Samuel Putnam was born on October 10, 1892 in Rossville, Illinois and died January 15, 1950. Putnam attended the University of Chicago, but never actually graduated. Instead, he worked for various Chicago newspapers and became a literary and art critic for the Chicago Evening Post.”) He moved to Europe in 1927 and worked as an editor and publisher while simultaneously translating numerous works by French and Italian writers. Putnam returned to the United States in 1933. His interest shifted back to translating Latin American and Spanish literature and in 1949 his translation of Miguel Cervantes’ Don Quixote was published, which he had spent 17 years preparing (“Samuel Putnam American Author and Editor). Although the translation did not receive as much praise as Grossman’s, it was known at the time as the most reliable translation, to date.  This translation was chosen due to the time of its publication and the unconventional experiences of the author. Putnam, a person who has lived in both Europe and the United States in the early portion of the 20th century, has had a different educational experience, and has lived through major events, such as the great depression, had a different way of looking at Cervantes’s novel than someone who is highly educated and possibly even a little sheltered like Grossman, a woman in the field with a strong educational background. This is apparent on the very first page of the novel with each translator showing different diction and tone. By choosing these two translation it shows the audience the variation of language and how much power the translator has when it comes to dictating the story.

Also, an important part of the exhibit is the addition of The Cervantes encyclopedia.  The Encyclopedia was written by Howard Mancing, a professor in linguistics at Perdue University. (“The Cervantes Encyclopedia: L-Z.”)  The encyclopedia explains the personal parts of Cervantes’s life as well as many other aspects of his life. It also looks further into some of his most famous works, especially highlighting Don Quixote. The page chosen is opened to the definition of “quixotism”. The encyclopedia defines quixotism as, “the impracticality in pursuit of ideals, especially those ideals manifested by rash, lofty and romantic ideas or extravagantly chivalrous action. It also serves to describe an idealism without regard to practicality.”, giving a good explanation of the true meaning of Don Quixote. By choosing this page it teaches the viewers the dynamic of Don Quixote as a character. This, paired with the other elements in the case, give onlookers a general idea about Don Quixote and the messages Cervantes is trying to convey.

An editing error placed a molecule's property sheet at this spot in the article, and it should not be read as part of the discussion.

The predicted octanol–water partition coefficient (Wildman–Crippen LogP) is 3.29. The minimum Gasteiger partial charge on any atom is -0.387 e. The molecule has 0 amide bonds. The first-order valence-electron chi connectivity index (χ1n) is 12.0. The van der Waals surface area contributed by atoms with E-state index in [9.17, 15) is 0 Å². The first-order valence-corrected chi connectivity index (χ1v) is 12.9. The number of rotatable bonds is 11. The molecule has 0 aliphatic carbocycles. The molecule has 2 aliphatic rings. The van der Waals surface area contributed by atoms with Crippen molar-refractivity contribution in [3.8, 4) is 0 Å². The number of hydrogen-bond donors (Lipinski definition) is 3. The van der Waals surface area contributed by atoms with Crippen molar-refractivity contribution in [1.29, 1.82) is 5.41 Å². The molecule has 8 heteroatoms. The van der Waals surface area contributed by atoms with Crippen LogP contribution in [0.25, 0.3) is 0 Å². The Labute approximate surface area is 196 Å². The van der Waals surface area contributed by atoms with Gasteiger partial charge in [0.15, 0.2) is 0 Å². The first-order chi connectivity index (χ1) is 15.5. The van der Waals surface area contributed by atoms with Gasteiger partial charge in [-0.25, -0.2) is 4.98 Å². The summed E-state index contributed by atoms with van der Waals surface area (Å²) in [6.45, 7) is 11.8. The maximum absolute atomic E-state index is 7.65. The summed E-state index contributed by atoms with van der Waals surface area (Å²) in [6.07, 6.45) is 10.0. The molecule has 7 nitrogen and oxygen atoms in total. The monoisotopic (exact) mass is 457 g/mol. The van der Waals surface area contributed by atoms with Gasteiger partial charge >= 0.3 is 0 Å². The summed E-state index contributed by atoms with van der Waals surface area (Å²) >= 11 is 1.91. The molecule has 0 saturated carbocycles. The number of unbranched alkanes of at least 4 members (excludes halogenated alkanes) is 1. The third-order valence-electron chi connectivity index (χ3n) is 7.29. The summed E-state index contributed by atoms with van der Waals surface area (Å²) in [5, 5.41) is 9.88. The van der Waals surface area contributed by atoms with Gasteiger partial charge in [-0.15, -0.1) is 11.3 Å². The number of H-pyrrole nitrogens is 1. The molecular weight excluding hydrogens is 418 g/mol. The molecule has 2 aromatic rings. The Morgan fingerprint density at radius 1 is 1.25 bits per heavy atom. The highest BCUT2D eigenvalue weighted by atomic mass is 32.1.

This exhibit is about much more than celebrating Don Quixote; It is appreciating that a novel written over 400 years ago, is still read and discussed worldwide. By creating this exhibit the conversation continues to live on and evolve to fit each new generation that embarks on Don Quixote’s journey.

 

 

 

 

 

 

 

 

 

 

 

 

Works Cited

Byatt, AS. “Review: Don Quixote by Miguel De Cervantes.” The Guardian. Guardian News and Media, 23 Jan. 2004. Web. 08 Dec. 2016. <https://www.theguardian.com/books/2004/jan/24/classics.asbyatt>.

Devaney, Tom. “School of Arts & Sciences – University of Pennsylvania.” School of Arts & Sciences – University of Pennsylvania. N.p., n.d. Web. 08 Dec. 2016. <http://www.sas.upenn.edu/sasalum/newsltr/spring04/grossman.html>.

Lathrop, Tom. “Edith Grossman’s Translation of Don Quixote.” Cervantes Bulletin of the Cervantes Society of America (2006): n. pag. Web.

Stavans, Ilan.  National Endowment for the Humanities Anna MariaGillis – Kevin Mahnken – Danny Heitman – John R.Gillis

https://www.neh.gov/humanities/2008/septemberoctober/feature/one-master-many-ce

“Samuel Putnam American Author and Editor.” Encyclopædia Britannica. N.p., 24 Oct. 2003. Web. <https://www.britannica.com/biography/Samuel-Whitehall-Putnam>.

“The Cervantes Encyclopedia: L-Z.” Google Books. N.p., n.d. Web. 15 Dec. 2016. <https://books.google.com/books/about/The_Cervantes_Encyclopedia_L_Z.html?id=GH9zBQZbbBQC>.

Wikipedia. Wikimedia Foundation, n.d. Web. 15 Dec. 2016. <https://en.wikipedia.org/wiki/Edith_Grossman#Accolades>.